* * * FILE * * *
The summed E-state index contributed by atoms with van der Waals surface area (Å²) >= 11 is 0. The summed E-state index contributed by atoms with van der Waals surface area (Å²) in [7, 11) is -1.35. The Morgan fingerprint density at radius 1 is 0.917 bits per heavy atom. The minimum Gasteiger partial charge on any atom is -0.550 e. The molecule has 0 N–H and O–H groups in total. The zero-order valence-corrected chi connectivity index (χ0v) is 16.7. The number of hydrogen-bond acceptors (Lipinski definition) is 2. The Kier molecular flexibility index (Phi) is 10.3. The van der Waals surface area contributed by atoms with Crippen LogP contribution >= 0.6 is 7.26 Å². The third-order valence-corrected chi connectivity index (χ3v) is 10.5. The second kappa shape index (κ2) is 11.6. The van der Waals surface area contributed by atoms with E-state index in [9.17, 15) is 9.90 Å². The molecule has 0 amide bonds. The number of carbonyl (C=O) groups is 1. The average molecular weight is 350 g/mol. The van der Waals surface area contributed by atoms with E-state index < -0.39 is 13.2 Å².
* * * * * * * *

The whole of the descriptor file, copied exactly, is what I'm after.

The summed E-state index contributed by atoms with van der Waals surface area (Å²) >= 11 is 0. The summed E-state index contributed by atoms with van der Waals surface area (Å²) in [7, 11) is -1.35. The Morgan fingerprint density at radius 1 is 0.917 bits per heavy atom. The minimum Gasteiger partial charge on any atom is -0.550 e. The molecule has 0 N–H and O–H groups in total. The zero-order valence-corrected chi connectivity index (χ0v) is 16.7. The number of hydrogen-bond acceptors (Lipinski definition) is 2. The Kier molecular flexibility index (Phi) is 10.3. The van der Waals surface area contributed by atoms with Crippen LogP contribution >= 0.6 is 7.26 Å². The third-order valence-corrected chi connectivity index (χ3v) is 10.5. The second kappa shape index (κ2) is 11.6. The van der Waals surface area contributed by atoms with E-state index in [9.17, 15) is 9.90 Å². The molecule has 0 amide bonds. The number of carbonyl (C=O) groups is 1. The average molecular weight is 350 g/mol. The van der Waals surface area contributed by atoms with E-state index < -0.39 is 13.2 Å².